First report of native parasitoids of fall armyworm Spodoptera frugiperda Smith (Lepidoptera: Noctuidae) in Mozambique.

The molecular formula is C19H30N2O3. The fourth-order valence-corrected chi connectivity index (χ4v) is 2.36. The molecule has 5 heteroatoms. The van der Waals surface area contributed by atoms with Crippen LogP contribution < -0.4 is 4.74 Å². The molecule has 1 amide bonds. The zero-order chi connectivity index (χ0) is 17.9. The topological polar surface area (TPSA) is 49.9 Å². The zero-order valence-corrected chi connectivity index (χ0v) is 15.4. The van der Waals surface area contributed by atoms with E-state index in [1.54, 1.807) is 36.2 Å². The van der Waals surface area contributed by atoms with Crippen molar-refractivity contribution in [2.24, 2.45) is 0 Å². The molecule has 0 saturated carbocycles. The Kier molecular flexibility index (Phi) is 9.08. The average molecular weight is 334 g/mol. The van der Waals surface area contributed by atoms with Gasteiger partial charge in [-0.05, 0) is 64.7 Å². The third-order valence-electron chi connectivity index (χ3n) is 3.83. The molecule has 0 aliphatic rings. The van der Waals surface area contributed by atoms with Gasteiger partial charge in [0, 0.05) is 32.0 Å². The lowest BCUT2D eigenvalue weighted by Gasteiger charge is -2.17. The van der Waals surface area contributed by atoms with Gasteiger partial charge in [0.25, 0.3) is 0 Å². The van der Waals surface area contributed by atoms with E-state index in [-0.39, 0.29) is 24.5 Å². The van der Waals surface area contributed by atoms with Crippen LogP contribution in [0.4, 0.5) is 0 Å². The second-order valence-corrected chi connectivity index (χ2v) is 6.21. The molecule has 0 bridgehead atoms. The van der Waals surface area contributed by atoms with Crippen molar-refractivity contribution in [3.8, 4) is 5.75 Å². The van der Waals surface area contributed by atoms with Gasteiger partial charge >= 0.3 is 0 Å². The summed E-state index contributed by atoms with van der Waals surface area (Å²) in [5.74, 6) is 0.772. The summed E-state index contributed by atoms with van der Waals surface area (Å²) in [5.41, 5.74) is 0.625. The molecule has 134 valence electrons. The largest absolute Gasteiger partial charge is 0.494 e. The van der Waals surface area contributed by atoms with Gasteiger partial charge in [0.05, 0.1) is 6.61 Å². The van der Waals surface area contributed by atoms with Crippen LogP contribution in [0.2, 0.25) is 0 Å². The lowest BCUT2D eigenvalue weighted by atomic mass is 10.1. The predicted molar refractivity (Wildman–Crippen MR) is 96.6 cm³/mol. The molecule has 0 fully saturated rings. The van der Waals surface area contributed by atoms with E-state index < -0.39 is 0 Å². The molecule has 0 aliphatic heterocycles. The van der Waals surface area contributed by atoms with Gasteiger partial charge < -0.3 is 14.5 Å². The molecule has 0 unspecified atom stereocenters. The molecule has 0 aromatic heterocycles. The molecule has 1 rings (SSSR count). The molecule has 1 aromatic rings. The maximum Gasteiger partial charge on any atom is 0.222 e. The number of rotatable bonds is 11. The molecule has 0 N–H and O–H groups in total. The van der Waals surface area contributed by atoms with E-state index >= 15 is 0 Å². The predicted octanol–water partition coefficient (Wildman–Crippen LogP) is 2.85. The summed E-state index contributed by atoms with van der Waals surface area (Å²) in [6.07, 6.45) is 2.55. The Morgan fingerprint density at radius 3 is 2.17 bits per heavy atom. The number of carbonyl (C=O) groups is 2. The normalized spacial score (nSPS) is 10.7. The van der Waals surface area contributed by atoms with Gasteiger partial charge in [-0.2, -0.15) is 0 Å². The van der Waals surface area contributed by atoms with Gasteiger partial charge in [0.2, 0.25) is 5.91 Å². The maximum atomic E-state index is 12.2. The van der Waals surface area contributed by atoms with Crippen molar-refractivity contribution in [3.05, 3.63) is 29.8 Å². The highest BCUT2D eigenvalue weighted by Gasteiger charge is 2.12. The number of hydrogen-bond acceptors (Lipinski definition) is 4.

The alien invasive insect pest Spodoptera frugiperda Smith (Lepidoptera: Noctuidae), commonly referred to as fall armyworm (FAW), is causing significant losses to maize production in Africa since its detection in 2016. As an emergency response, governments in several countries distributed and/or promoted massive use of synthetic insecticides among smallholder farmers to fight FAW. The inappropriate use of synthetic insecticides by non-trained and ill-equipped farmers raises environmental and health concerns. This study aimed to assess the occurrence of native parasitoids of FAW, their parasitism rates, and relative abundance in the central province of Manica, Mozambique. A field collection of FAW egg masses and larvae was conducted from May to August 2019 (dry season of the 2018/2019 cropping season) and in December 2019 and January 2020 (rainy season of 2019/2020 cropping season). A total of 101 egg masses and 1444 larvae of FAW were collected from infested fields. Five larval parasitoids were recorded, but no egg parasitism was observed. Coccygidium luteum Brullé (Hymenoptera: Braconidae) and Drino quadrizonula Thomson (Diptera: Tachinidae) were the primary parasitoids. Maximum parasitism of 23.68% and 8.86% and relative abundance of 100 and 96.3 were recorded for C. luteum and D. quadrizonula, respectively. Total parasitism by different parasitoid species was at 9.49%. Cultural practices favoring the action of these parasitoids should be advocated.